Suggested Readings please.

Discussion in 'TRIBE Main Forum' started by -Rudebwoy_Chin-, Jan 13, 2002.

  1. -Rudebwoy_Chin-

    -Rudebwoy_Chin- TRIBE Member

    Just finished me last book and I am looking for a new one to start. If you could please suggest me your top choice for each category, that would be much appreciated. Respect.

    Culture - Any books relative to culture and society of today that changed your outlook..

    Psychology - Any books dealing with perception and/or theories of thinking and reasoning. Preferably an interesting one.

    Philosophy - Whether a biography on an actual philosopher, or a book on an intriguing viewpoint or idea.

    Non-Fiction - Any book that deals with markets, trends, and economics.

    ez.
     
  2. AdamAnt

    AdamAnt TRIBE Member

    Culture: Any Kurt Vonnegut book (Top recomendation would be Slaughter house five or The SIrens of Titan)

    Philosophy: The Consolation of Philosophy. This book changed my life.
     
  3. PosTMOd

    PosTMOd Well-Known Member

    Tie all the categories together, and read:

    Voltaire's Bastards: The Dictatorship of Reason in the West

    John Ralston Saul... what a writer-- makes the driest shite fun to read...
     
  4. Deep_Groove

    Deep_Groove TRIBE Member

    I'll second PostMod's suggestion - read Voltaire's Bastards!!!!!!!!!!!!!

    - Deep_Groove
     
  5. air-bag

    air-bag TRIBE Member

    Psychology/Philosophy: Milan Kundera - The unbearable lightness of being
     
  6. MoFo

    MoFo TRIBE Member

    Culture:
    Essential McLuhan by Marshall McLuhan. Famous Canadian media and culture theorist. It's not actually by him, it's more of an analysis of his theories. He's a very... smart man. And totally underrated.

    Microserfs by Douglas Coupland. One of my favourite reads. A story about Silicon Valley workers who discover that there is life outside of a computer. I cried reading it. Strange.

    Generation by Douglas Coupland. Not too bad. A good read.

    An Introduction Guide to Cultural Theory and Popular Culture by John Storey. A really good foundational text covering pop culture and how it has manifested. Great resource for understanding other cultural texts.

    Post-Modernism for Beginners[/] - I was skeptical at first because the "... for Dummies" books are so badly composed. But this is surprisingly concise and interesting even though it's mainly comics and illustrations done in a zine format. VERY good for understanding the basics of post-feminism, modern religion, art, gay culture...

    Economics, trends and such:

    No Logo by Naomi Klein. HANDS DOWN! It's only $14.99 at Chapter's with the discount and it's full of suprises about how conglomerates work and what the "big guys" do to exploit us (the consumers and the subordinates). Reading it again and always referring to it.
     
  7. beaker

    beaker TRIBE Member

    i'm half way through this right now. it's a really interesting read even though i've never taken any courses on political thought/study. lots of relevant stuff in regards to current events.
     
  8. MoFo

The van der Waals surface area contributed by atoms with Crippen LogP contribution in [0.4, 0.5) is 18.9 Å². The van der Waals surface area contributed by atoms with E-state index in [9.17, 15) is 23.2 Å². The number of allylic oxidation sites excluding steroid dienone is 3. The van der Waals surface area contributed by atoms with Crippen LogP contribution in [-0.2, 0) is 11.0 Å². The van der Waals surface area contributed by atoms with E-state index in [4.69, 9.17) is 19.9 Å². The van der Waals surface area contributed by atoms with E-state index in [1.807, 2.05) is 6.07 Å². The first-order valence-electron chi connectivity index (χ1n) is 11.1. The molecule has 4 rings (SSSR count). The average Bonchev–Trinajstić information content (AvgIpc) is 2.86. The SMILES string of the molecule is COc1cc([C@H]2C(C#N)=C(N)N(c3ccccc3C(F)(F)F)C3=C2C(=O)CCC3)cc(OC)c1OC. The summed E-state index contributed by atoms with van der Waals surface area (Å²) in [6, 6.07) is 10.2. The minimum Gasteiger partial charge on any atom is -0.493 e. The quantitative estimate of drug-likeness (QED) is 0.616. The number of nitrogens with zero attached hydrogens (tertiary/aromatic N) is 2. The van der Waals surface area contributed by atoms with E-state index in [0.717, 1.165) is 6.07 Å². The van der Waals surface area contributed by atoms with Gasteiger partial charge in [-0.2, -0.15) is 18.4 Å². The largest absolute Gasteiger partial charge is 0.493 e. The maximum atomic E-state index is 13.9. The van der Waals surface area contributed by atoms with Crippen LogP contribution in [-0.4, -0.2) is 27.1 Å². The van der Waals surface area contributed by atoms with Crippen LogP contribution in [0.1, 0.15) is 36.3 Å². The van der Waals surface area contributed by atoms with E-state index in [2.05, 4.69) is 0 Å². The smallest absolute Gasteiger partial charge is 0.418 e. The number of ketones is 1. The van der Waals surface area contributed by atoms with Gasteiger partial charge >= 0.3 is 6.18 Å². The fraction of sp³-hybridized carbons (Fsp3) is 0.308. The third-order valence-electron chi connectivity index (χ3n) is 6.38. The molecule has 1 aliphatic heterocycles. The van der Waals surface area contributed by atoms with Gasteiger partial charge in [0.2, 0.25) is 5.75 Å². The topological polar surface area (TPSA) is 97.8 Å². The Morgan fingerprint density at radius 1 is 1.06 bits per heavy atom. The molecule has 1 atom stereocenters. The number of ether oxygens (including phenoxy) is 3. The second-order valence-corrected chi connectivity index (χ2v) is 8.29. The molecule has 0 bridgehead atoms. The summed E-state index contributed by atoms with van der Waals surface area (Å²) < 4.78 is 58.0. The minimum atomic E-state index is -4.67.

MoFo TRIBE Member

    Is that any good? I have a copy at work that someone donated and I want to teef it.
    But I read some of it and ... I think I can't stand his writing. He goes around his points SO MUCH to explain them.
     
  9. MoFo

    MoFo TRIBE Member

    ^^^
    Generation = Generation X.
     
  10. ~soulheaven~

    ~soulheaven~ TRIBE Member

    'Bread & Circusses: Theories Of Mass Culture As Social Decay' by Patrick Brantlinger (some importnat themes dealing with Human Entropy here)

    'Distinction: A Social Critique of the Judgement of Taste' by Pierre Bourdieu. (A important, difficult book on culture and taste from the leading French social critic)

    Anything by Umberto Eco. Eco combines a career as a novelist and a leading semiotics theorist. See Travels in Hyperreality, The Name of The Rose, Foucault's Pendulum, and other of his works of fiction and cultural analysis for semiotics in action.


    'Purity & Danger: An analysis of Concepts of Pollution and Taboo' by Mary Douglas (issues explored here include 'Ritual Uncleanliness' and 'Secular Defilement')

    'The Importance Of Dissapointment' by Ian Craib

    'We Want Some Too: Underground Desire And The Reinvention Of Mass Culture' by Hal Niedzviecki (great upcoming Canadian author)

    'Concrete Forest: the New Fiction Of Urban Canada' by Hal Niedzviecki

    'The Practice of Everyday Life' by Michel de Certeau (On how cultural consumption might be compared to guerilla tactics practiced against cultural industries and ideologies generally)

    'The Society of the Spectacle' by Guy Debord (Good for those of you interested in "spectacle and simulation" in contemporary culture)

    Anything by Michel Foucault. One of the more influential intellectuals in the latter half of the 20th century. For starters, see interviews published with him in 'Power/Knowledge'. Books of his friendly to the novice reader include 'Discipline and Punish: The Birth of the Prison', 'Madness and Civilization', and 'The History of Sexuality' (in several volumes).

    'Better Than Sex' by Hunter S. Thompson

    'Fear & Loathing In America' by HST

    'Malaise of Modernity' author unknown, but a great read.....

    I hope you can find something of interest. My area of expertise is more along cultural studies, but good luck in finding a new book to start.

    Greg
     
  11. shylock_one

    shylock_one TRIBE Member

    Just finished reading "Fast Food Nation" by Eric Schlosser. Interesting investigative book about the inluence of McDonald's on American society.